Despite Soviet attempts to associate the Green armies with White leadership, such a designation overemphasizes the political aspects of the movement. In a broad sense, the Green armies were spontaneous manifestations of peasant discontent rather than of any specific ideology. By 1920, the Bolsheviks had secured victory over the Whites and the peasant soldiers of the Red Army, outraged at the prospect of continuing to violently oppress their own class in the interest of the new government, deserted and consolidated in groups in the forests, eventually leading to their "Green" designation. While these groups primarily opposed the Bolsheviks, they often did so without a plan or alternative form of government in mind; rather, they simply wanted to rid the countryside of Bolshevik influence by any means necessary.[2]

Besides Soviet records of their oppositional activity, there is very little personal information about the Green leaders, described as "men who acted and wrote not" due to the widespread illiteracy and spontaneous nature of their movement.[3] In order to build substantial forces, a motivated individual would lead a group of soldiers through the countryside, enlisting village inhabitants and deserters from the Red Army along the way. The leaders would enter a village and make an announcement, employing simple messages and vague, reactionary goals in their rhetoric to rouse enthusiasm. They often exaggerated Bolshevik weakness and opposition victories as a means to convince listeners to join. By keeping the objectives simple, the recruitment indiscriminate, and the mood optimistic, Green leaders succeeded in provoking a sense among the peasants that they could make a significant dent in Bolshevik power.[4] They also drew support from disillusioned urban and railroad workers, who had "fled back to the villages" and informed the peasants about the horrendous working conditions of developing industry.[5]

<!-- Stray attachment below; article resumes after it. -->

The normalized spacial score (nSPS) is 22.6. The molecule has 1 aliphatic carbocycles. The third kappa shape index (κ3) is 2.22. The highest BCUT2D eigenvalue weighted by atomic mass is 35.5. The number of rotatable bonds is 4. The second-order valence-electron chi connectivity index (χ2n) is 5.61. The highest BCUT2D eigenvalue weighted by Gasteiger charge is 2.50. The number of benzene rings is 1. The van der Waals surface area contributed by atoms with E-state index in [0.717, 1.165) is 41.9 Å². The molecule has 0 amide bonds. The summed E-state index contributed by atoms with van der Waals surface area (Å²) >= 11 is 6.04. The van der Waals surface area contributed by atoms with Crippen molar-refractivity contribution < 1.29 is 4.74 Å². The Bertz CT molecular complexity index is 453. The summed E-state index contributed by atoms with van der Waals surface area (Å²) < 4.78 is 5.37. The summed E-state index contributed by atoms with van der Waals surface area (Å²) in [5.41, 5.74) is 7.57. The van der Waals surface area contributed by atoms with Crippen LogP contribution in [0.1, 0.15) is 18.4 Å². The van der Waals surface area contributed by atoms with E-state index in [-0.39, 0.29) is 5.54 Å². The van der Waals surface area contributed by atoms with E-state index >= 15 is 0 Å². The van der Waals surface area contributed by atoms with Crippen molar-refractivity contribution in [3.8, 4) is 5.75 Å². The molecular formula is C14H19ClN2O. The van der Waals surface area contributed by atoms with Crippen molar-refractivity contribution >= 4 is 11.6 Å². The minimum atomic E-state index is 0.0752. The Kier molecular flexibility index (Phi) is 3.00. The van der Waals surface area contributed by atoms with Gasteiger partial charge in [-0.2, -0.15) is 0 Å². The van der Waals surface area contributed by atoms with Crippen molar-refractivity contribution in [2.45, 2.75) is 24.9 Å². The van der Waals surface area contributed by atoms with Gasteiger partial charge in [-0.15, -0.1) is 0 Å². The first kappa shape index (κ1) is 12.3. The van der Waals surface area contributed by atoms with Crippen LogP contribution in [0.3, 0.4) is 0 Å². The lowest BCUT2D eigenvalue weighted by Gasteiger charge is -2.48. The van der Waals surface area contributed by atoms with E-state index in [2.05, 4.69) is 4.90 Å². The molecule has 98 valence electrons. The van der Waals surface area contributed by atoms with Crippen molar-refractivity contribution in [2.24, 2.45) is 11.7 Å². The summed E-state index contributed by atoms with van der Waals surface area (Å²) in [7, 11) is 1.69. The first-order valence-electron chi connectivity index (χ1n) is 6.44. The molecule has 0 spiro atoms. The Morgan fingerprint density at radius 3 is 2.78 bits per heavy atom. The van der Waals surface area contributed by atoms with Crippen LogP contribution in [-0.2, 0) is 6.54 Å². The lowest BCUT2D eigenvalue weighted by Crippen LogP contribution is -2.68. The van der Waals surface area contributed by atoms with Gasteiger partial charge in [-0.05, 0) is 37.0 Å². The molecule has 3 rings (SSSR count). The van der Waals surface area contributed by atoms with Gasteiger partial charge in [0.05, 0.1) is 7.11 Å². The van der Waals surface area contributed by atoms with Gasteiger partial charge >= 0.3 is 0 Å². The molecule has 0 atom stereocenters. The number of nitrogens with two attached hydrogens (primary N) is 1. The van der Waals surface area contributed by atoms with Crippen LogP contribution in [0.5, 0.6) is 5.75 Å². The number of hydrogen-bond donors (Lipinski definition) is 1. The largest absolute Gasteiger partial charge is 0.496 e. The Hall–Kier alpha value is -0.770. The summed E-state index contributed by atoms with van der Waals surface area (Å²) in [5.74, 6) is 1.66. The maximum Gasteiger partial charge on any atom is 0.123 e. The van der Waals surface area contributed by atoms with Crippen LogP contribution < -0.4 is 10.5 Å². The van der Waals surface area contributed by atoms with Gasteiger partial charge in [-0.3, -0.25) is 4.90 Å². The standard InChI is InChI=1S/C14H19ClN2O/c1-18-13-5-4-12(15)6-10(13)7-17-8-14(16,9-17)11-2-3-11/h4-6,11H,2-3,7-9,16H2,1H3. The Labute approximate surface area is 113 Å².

Tactics and activity